Late autumn and early winter bird report

Cormorant numbers are building up slowly! Four were roosting in the Riverside willows in late October. The anglers don’t seem to mind, although this is an ideal spot for them to nest. Numbers of Robins in our gardens have been boosted by a huge influx of birds from abroad. Most of our home bred Robins move south for the winter and are replaced by birds from Europe, particularly from eastern Germany and Poland.

Winter Robin in Fulbrooke Road Allotments

How many Blackbirds frequent your garden over the winter – 3 or 4, 5 or 6 at the most? That’s what a Norfolk birdwatcher thought until he ringed Blackbirds in his urban garden with individual combinations of coloured rings; he counted over 70 individuals!

Black-headed Gull numbers are now building up along Riverside. They are now in winter plumage without their black (actually brown!) heads. Amongst them are the larger Common Gulls without any head markings and a greenish bill. These can often be watched closely, as one cycles across Parkers Piece. Look for any  coloured plastic leg rings with alphanumeric numbering, designed to be read through binoculars or a telephoto camera lens. Details of where and when the birds were ringed are available on the internet.

If you are in the Cambridge Market Square and the pigeons are flying around in a panic, there is probably a Peregrine Falcon hunting. Peregrines now nest in the City; they were once thought of as birds of mountains, cliffs and moorland but Cambridge City now has as many breeding pairs as Shetland! If it’s warm enough, sit outside at Don Pasquali’s on Market Square with a coffee (and one of their excellent pizzas!) and watch the skies!

Large numbers of Waxwings have arrived along the east coast and are beginning to filter inland. These spectacular birds nest in the Scandinavian conifer forests but move south in winter searching for berries especially Cotoneaster, Mountain Ash, Wild Rose hips and Yew. Most years they are rare but there are occasional influxes; hundreds roamed Cambridge in the winter of 2012/2013. Please keep watch for them. They are often remarkably tame and like urban areas.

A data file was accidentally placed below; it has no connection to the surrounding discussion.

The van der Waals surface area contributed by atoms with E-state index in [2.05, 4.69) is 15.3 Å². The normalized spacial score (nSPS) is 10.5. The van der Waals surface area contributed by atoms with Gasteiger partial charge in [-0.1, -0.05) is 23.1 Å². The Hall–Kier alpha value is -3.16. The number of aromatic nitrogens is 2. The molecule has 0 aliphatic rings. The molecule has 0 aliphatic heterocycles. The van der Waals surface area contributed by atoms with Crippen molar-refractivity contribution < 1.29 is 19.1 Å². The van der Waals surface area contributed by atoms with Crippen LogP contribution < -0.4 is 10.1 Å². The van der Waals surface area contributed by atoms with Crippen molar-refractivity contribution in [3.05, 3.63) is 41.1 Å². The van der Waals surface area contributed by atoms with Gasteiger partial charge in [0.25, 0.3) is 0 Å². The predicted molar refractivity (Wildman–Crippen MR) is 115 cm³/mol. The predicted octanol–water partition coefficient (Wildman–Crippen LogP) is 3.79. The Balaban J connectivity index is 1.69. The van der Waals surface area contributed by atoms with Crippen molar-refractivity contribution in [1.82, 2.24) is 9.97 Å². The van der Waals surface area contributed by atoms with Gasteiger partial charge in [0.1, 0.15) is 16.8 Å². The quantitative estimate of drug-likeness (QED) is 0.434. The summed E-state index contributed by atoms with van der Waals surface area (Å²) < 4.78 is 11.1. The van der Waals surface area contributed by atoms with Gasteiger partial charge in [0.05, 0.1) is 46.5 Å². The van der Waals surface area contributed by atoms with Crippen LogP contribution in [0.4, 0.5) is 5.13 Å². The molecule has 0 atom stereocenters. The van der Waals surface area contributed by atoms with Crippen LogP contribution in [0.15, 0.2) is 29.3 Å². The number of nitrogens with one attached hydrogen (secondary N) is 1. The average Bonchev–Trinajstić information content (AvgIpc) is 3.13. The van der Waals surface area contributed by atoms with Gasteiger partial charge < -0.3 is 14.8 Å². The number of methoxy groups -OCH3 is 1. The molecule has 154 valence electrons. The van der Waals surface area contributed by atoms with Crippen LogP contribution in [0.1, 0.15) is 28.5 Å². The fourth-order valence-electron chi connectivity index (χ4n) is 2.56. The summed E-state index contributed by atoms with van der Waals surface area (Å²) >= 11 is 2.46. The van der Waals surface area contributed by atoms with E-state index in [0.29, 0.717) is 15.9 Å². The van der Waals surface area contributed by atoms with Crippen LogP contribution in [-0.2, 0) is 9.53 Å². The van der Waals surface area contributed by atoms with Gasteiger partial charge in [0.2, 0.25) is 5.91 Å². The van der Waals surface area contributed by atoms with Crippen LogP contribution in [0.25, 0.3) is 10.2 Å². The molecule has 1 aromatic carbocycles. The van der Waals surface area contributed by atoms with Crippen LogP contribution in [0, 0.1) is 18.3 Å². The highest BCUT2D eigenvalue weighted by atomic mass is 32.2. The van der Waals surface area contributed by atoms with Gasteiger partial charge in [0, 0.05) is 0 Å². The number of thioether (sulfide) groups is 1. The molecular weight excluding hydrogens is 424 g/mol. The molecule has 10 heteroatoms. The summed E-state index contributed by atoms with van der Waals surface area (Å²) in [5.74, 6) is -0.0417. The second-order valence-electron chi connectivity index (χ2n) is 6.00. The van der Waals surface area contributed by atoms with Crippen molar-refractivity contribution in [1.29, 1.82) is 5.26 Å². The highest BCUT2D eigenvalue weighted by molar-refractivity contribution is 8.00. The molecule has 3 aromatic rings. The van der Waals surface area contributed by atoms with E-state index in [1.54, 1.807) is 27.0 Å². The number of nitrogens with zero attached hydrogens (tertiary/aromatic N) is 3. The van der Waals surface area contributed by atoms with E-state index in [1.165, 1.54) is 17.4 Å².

Waxwings in Longworth Avenue Chesterton 2013

October 2016 has been one of the most spectacular autumns on record for rare birds along the east coast, due to the prolonged period of easterly winds bringing in vagrants from central Asia. Yellow-browed Warblers from central Russia have appeared in exceptional numbers and many have continued a southerly migration inland. Several have been recorded in Cambridgeshire and one or two birds have been seen (and heard) at two locations around Stourbridge Common. They are small very energetic greenish leaf warblers that are best located by their call – a plaintive rising “sooeet”.

Yellow-browed Warbler – by Simon Stirrup

Bob Jarman

(Please send me any records of birds in the City and I will forward them to the County recorder)